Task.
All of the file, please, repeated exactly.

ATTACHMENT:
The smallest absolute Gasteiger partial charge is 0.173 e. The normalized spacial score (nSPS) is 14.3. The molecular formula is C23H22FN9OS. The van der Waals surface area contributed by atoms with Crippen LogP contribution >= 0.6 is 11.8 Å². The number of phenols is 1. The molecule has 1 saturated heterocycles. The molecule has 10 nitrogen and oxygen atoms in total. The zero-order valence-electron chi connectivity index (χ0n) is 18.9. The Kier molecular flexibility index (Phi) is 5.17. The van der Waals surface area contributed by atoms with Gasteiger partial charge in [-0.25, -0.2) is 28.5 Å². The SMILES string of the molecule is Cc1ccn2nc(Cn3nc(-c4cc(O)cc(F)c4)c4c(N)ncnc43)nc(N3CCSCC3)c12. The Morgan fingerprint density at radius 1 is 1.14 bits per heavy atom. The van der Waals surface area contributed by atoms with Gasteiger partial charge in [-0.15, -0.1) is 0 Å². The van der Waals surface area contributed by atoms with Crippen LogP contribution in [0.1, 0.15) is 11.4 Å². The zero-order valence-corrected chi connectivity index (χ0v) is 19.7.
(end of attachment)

The smallest absolute Gasteiger partial charge is 0.173 e. The normalized spacial score (nSPS) is 14.3. The molecular formula is C23H22FN9OS. The van der Waals surface area contributed by atoms with Crippen LogP contribution >= 0.6 is 11.8 Å². The number of phenols is 1. The molecule has 1 saturated heterocycles. The molecule has 10 nitrogen and oxygen atoms in total. The zero-order valence-electron chi connectivity index (χ0n) is 18.9. The Kier molecular flexibility index (Phi) is 5.17. The van der Waals surface area contributed by atoms with Gasteiger partial charge in [-0.25, -0.2) is 28.5 Å². The SMILES string of the molecule is Cc1ccn2nc(Cn3nc(-c4cc(O)cc(F)c4)c4c(N)ncnc43)nc(N3CCSCC3)c12. The Morgan fingerprint density at radius 1 is 1.14 bits per heavy atom. The van der Waals surface area contributed by atoms with Gasteiger partial charge in [-0.15, -0.1) is 0 Å². The van der Waals surface area contributed by atoms with Crippen LogP contribution in [0.1, 0.15) is 11.4 Å². The zero-order valence-corrected chi connectivity index (χ0v) is 19.7.